WORDS & PHOTOS • ANDY COCHRANE
As he wandered over to me, I wondered if I was daydreaming. He carried a coffee mug the size of a salad bowl and his bibs were held together with more duct tape than nylon. His mangy beard hearkened to Tom Hanks’ appearance in the movie Castaway, and his wooden skis likely out-date my 67-year-old dad. I’ve seen my fair share of dirtbag guides, but this guy easily took the cake.
Better fit for fifty years ago, Killian lives a simple life, especially in the winter. He doesn’t travel much, preferring to ski around his backyard, an area of Oregon known as “Little Switzerland.” He doesn’t say much either, but his grin that shines through a grizzled appearance says all you need to know. While the rest of us spend time uploading GoPro footage and posting Instagram stories, Killian just loves to ski.
As the caretaker of, and lead guide, at Norway Yurt–called the “Yurtstar,” for short—Killian pretty much does it all. He teaches avalanche safety to guests, sets a skin track faster than you can follow it, chops wood for the stove, porters food up from basecamp and, every full moon, he stays up all night dancing. That last one is just a rumor, though.
While most guides I’ve met like to be directive, Killian prefers to listen first. As far as I can tell, he’s never in a rush. He’ll let you ski first or last—it’s your call. He’s doesn’t get worried about fresh tracks or who gets face shots. In the Wallowa Range in eastern Oregon, there’s enough powder to go around. I experienced that first-hand during my four-day stay at Killian’s hut.
After a handshake introduction and a few more sips of coffee, the two of us became fast friends. He explained the lay of the land, the current avalanche risk and the route into the yurt. I explained the group’s backcountry experience, the type of skiers we were and how much beer we brought. He laughed and grinned, while pouring another cup of coffee. “We’ll get you all up there, no problem!” Stress isn’t part of his livelihood. And his attitude is contagious.
For the next four days we were guided around the southern Wallowas by Killian, summiting peaks, skiing couloirs and enjoying some of the best conditions I had all season—maybe in my entire life. A fresh foot of snow, with a stable base, opened up almost anything we were willing to hike up. But what truly made the trip special was the yurt, a humble abode that resembled Killian’s demeanor: no frills, but highly functional and fun. We spent our nights sharing toasts, cooking communal feasts and telling stories of years gone by.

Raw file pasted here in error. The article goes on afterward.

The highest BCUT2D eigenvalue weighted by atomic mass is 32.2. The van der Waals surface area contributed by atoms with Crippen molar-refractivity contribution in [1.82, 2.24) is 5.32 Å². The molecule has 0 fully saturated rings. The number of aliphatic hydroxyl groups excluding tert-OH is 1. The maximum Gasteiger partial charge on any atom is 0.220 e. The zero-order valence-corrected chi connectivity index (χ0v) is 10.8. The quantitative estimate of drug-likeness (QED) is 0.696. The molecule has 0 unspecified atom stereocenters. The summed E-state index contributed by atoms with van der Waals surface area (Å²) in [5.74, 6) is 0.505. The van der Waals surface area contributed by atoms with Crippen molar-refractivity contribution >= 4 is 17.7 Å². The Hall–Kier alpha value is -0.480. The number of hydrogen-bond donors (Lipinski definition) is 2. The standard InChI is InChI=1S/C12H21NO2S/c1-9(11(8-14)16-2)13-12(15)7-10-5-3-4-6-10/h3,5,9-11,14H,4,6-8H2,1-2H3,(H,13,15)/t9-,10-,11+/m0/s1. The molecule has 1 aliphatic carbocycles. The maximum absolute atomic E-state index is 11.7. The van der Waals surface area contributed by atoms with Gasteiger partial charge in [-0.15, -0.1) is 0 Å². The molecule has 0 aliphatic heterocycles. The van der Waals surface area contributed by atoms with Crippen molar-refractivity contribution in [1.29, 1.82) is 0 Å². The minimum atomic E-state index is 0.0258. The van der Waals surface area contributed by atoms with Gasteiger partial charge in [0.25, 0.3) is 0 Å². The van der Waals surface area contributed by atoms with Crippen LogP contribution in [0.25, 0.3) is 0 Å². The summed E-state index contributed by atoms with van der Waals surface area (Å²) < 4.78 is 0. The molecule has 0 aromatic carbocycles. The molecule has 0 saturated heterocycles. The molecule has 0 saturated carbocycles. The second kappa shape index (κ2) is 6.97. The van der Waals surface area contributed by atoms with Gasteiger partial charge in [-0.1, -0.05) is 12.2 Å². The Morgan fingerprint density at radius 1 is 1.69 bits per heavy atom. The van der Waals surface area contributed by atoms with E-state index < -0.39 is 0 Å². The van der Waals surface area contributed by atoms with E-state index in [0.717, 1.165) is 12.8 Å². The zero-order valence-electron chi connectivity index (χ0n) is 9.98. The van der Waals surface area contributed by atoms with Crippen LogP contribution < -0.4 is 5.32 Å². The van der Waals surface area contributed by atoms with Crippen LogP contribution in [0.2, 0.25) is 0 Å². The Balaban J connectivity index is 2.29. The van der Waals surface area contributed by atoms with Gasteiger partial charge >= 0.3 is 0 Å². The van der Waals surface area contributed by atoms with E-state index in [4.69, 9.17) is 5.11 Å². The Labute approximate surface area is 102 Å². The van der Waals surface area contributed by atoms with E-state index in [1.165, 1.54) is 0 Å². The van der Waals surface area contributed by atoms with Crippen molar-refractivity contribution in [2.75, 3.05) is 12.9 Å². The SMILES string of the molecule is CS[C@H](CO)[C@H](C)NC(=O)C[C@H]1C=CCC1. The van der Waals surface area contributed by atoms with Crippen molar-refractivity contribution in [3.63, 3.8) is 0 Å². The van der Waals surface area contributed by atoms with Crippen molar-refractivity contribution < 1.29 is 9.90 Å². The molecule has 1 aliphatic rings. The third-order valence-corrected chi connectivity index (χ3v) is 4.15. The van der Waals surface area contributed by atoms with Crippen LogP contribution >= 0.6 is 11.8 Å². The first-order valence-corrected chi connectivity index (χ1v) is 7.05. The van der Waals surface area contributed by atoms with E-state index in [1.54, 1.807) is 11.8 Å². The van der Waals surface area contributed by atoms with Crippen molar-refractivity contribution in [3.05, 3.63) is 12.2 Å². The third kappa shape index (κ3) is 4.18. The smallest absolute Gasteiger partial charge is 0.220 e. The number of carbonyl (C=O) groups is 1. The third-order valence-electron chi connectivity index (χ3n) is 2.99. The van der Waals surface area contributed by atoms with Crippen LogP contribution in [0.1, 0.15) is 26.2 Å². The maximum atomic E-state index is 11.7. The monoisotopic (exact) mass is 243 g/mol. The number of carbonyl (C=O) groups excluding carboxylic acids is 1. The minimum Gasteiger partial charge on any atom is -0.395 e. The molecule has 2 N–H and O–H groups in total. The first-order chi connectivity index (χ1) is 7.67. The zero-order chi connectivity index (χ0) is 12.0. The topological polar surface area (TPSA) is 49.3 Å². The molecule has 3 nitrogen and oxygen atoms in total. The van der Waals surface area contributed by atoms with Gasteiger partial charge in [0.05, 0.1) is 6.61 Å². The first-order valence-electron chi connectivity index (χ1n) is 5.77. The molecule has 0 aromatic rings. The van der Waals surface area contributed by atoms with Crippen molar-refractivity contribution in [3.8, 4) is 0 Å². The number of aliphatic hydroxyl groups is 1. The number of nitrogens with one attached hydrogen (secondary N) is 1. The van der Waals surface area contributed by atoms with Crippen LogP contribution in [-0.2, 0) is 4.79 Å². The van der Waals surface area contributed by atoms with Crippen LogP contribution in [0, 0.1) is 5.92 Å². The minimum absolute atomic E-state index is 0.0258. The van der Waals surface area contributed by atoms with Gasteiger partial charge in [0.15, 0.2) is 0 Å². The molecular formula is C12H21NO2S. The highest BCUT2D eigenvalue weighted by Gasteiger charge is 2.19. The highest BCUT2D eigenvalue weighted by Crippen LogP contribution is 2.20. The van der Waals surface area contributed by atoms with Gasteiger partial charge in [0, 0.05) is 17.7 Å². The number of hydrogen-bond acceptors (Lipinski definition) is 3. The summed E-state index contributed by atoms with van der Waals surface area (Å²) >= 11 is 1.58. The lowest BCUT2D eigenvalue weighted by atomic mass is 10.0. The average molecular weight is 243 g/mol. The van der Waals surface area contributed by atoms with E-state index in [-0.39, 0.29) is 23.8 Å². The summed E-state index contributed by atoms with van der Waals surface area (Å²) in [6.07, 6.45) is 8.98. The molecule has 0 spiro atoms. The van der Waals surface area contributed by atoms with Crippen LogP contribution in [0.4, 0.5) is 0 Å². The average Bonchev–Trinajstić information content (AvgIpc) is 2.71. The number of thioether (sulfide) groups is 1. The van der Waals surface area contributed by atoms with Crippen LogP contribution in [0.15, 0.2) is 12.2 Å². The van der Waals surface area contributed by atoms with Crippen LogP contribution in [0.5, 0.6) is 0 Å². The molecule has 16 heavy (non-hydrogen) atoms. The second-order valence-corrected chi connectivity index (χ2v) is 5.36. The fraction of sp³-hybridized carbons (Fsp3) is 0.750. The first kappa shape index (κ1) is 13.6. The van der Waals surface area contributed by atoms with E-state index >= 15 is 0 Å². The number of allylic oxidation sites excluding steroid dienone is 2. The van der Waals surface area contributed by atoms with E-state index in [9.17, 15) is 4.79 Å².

The yurt has two stories. A big kitchen loaded with cast iron pans and over-sized propane stoves sits on the lower floor, with lounge chairs, a wood stove and a topographic map of the surrounding area to use for route-finding. Upstairs, there are bunk beds for twelve and space to stash all the gear you’d ever need to bring on a backcountry mission. Outside, you’ll find some of the most versatile terrain in the country, a mix of glades, trees and jaw-dropping peaks.
In the summer Killian works as a guide for National Outdoor Leadership Society (NOLS), taking kids on wilderness adventures across the country. Every winter he returns to the yurt in the Wallowa Range, where emails don’t exist, time hardly matters and the snowpack is the only thing worth paying any attention to. Warming up next to the wood stove and relaxing with a beer delivered by snowmobile, his daily routine starts with an oversized mug of cowboy coffee–a napkin filtered gritty brew–then guiding clients into an untouched snowpack and ending with après by candlelight. A simple life.
Ten years from now, when Killian figures out that I wrote this article, he’ll probably be mad at me; he cares almost nothing for attention. But maybe we all could learn a thing or two from him. Secluded in the Yurtstar, time slows down and allows visitors to step back from daily habits. No scrolling through ski porn on social media, no marketing click-bait, no digital overlords telling us how, where, when and why to ski. The Yurt Fanclub is open to anyone and the one rule is simple: The best way to have fun is to be present.